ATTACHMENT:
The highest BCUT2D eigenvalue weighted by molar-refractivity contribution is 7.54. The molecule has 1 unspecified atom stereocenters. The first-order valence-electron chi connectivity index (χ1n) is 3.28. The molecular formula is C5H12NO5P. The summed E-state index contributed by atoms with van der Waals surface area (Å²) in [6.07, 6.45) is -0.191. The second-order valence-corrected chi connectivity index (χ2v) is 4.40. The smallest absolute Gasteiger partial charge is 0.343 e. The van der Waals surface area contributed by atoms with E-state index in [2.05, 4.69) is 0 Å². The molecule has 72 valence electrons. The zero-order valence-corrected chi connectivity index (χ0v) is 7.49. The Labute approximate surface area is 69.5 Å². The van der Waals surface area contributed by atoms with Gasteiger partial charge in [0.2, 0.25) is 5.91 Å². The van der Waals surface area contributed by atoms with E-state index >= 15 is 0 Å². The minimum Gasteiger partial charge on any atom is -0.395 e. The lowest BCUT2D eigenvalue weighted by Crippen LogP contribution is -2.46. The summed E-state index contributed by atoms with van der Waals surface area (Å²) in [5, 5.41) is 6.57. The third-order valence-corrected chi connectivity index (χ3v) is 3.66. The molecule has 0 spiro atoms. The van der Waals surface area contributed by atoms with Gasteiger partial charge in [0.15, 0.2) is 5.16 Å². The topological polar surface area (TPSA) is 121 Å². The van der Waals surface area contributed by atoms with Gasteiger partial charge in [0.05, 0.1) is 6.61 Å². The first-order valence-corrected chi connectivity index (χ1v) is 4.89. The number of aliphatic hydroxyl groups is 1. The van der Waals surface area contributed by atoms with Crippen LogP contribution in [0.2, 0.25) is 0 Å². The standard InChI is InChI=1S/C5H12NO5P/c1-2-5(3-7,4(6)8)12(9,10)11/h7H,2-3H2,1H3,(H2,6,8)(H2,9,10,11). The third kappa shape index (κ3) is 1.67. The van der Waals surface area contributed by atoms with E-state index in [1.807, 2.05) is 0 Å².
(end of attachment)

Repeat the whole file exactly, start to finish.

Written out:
The highest BCUT2D eigenvalue weighted by molar-refractivity contribution is 7.54. The molecule has 1 unspecified atom stereocenters. The first-order valence-electron chi connectivity index (χ1n) is 3.28. The molecular formula is C5H12NO5P. The summed E-state index contributed by atoms with van der Waals surface area (Å²) in [6.07, 6.45) is -0.191. The second-order valence-corrected chi connectivity index (χ2v) is 4.40. The smallest absolute Gasteiger partial charge is 0.343 e. The van der Waals surface area contributed by atoms with E-state index in [2.05, 4.69) is 0 Å². The molecule has 72 valence electrons. The zero-order valence-corrected chi connectivity index (χ0v) is 7.49. The Labute approximate surface area is 69.5 Å². The van der Waals surface area contributed by atoms with Gasteiger partial charge in [0.2, 0.25) is 5.91 Å². The van der Waals surface area contributed by atoms with E-state index >= 15 is 0 Å². The minimum Gasteiger partial charge on any atom is -0.395 e. The lowest BCUT2D eigenvalue weighted by Crippen LogP contribution is -2.46. The summed E-state index contributed by atoms with van der Waals surface area (Å²) in [5, 5.41) is 6.57. The third-order valence-corrected chi connectivity index (χ3v) is 3.66. The molecule has 0 spiro atoms. The van der Waals surface area contributed by atoms with Gasteiger partial charge in [0.15, 0.2) is 5.16 Å². The topological polar surface area (TPSA) is 121 Å². The van der Waals surface area contributed by atoms with Gasteiger partial charge in [0.05, 0.1) is 6.61 Å². The first-order valence-corrected chi connectivity index (χ1v) is 4.89. The number of aliphatic hydroxyl groups is 1. The van der Waals surface area contributed by atoms with Crippen LogP contribution in [0.2, 0.25) is 0 Å². The standard InChI is InChI=1S/C5H12NO5P/c1-2-5(3-7,4(6)8)12(9,10)11/h7H,2-3H2,1H3,(H2,6,8)(H2,9,10,11). The third kappa shape index (κ3) is 1.67. The van der Waals surface area contributed by atoms with E-state index in [1.807, 2.05) is 0 Å².